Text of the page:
The African tulip tree (Spathodea campanulata) is an evergreen tree native to West Africa. It has been introduced throughout the tropics, and, has naturalised in many parts of the Pacific. It favours moist habitats and will grow best in sheltered tropical areas. It is invasive in Hawaii, Fiji, Guam, Vanuatu, the Cook Islands and Samoa, and is a potential invader in several other tropical locations.
The African tulip tree is described as follows a “large tree with a stout, tapering often somewhat buttressed trunk, branches thickish, marked with small white lenticels, subglabrous to thinly puberulent, reaches heights of 25 m; leaves usually opposite (rarely 3 at a node), very widely diverging, up to 50cm long, (7-) 11-15 (-17) leaflets broadly elliptic or ovate, entire, to 15 x 7.5cm, with 7-8 principal veins on each side, puberulent and prominent beneath, apex very slightly acuminate, base somewhat asymmetrically obtuse, lower leaflets tending to be reflexed, petiolule short, 2-3mm, rachis nearly straight, brownish-puberulent, petiole up to 6cm long, thickened at base; raceme 8-10cm long on a peduncle of about the same length, with a pair of reduced leaves about halfway up, rachis and pedicels thick, brownish puberulent, bracts subtending pedicels lanceolate, curved, about 1cm long, caducous, pair of bractlets near summit of pedicel similar, opposite; calyx strongly curved upward, asymmetric, about 5cm long, tapering, somewhat ribbed, splitting at anthesis to within a fewmm of base along dorsal curve, apex horn-like, blunt, exterior brownish sericeous puberulent; corolla bright vermilion or scarlet, 10-12cm long, mouth of limb about 7cm across, lobes about 3cm long, obtuse, margins strongly crispate, orange-yellow; filaments about 5cm long, dull orange anthers arcuate, linear, very dark brown, 15mm long; style yellow, 8cm long, stigma reddish; capsule lanceolate, slightly compressed, 17-25 x 3.5-7cm.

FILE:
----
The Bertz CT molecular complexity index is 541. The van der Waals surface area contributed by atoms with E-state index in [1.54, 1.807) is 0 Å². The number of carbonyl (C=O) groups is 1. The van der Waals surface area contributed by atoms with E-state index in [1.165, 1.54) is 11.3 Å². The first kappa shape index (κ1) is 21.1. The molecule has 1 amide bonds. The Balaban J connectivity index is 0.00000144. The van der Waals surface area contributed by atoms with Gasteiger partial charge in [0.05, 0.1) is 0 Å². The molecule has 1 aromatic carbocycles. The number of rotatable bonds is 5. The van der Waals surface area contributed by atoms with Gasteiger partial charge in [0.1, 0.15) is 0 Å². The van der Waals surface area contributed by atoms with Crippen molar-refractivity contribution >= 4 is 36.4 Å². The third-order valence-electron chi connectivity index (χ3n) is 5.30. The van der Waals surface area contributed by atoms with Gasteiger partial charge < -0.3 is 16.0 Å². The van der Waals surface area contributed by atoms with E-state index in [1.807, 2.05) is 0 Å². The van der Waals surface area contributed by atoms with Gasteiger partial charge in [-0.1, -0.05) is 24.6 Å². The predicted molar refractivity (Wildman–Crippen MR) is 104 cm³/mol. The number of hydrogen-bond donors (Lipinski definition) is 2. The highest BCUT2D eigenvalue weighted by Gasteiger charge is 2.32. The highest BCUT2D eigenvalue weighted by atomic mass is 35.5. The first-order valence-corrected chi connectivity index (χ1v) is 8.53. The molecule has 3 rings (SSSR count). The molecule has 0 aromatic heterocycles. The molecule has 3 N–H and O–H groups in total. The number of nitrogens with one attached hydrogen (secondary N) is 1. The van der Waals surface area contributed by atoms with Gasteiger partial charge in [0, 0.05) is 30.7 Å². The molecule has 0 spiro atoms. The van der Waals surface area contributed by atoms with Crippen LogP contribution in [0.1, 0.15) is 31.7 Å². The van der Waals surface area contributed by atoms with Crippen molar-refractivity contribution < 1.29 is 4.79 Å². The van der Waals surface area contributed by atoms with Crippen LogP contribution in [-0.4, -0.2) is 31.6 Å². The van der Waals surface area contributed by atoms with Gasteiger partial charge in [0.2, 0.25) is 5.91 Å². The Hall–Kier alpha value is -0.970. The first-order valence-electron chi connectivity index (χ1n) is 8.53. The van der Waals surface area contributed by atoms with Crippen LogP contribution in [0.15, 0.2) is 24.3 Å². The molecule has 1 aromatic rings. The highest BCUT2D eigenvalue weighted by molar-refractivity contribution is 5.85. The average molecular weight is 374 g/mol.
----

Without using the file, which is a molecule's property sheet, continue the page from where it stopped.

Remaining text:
Agricultural areas, natural forests, ruderal/disturbed.
The African tulip tree invades both abandoned agricultural land and closed forest; it invades natural ecosystems in the Cook Islands, Fiji, Guam, Hawai‘I, Samoa and Vanuatu. Although the African tulip tree favours moist and wet areas below 1000m, it grows upto 1,200m in French Polynesia.
The tulip tree does not tolerate frost and demands full sun for fast growth and best flowering. The biggest trees grow in moist sheltered ravines. This species loves rich soil, but puts up with just about anything with a little fertility to it, including limerock. It will survive a bit of salinity.
The African tulip tree invades agricultural areas, forest plantations and natural ecosystems, smothering other trees and crops as it grows becoming the prevailing tree in these areas. In Hawaii, there are major infestations tucked away in almost every rainforest valley along the northern and eastern slopes of Kaua’I, O’ahu, and East Maui (Smith, Hawai‘ian Alien Plant Studies).
Native range: West Africa.
Known introduced range: American Samoa, Commonwealth of the Northern Mariana Islands, Cook Islands, Federated States of Micronesia, Fiji, French Polynesia, Galapagos Islands, Guam, Hawai‘i, Nauru, Malaysia, Marshall Islands, Niue, Palau, Samoa, Tonga, Vanuatu, Wallis and Futuna Islands, and Australia. Reported present on Christmas Island, Australia.
Preventative measures: A Risk Assessment of Spathodea campanulata for Haaii and other Pacific Islands was prepared with minor modifications for use in Pacific islands. The result is a high score of 14 and a recommendation of: “Likely to cause significant ecological or economic harm in Hawai‘I and on other Pacific Islands as determined by a high WRA score, which is based on published sources describing species biology and behaviour in Hawai‘I and/or other parts of the world.”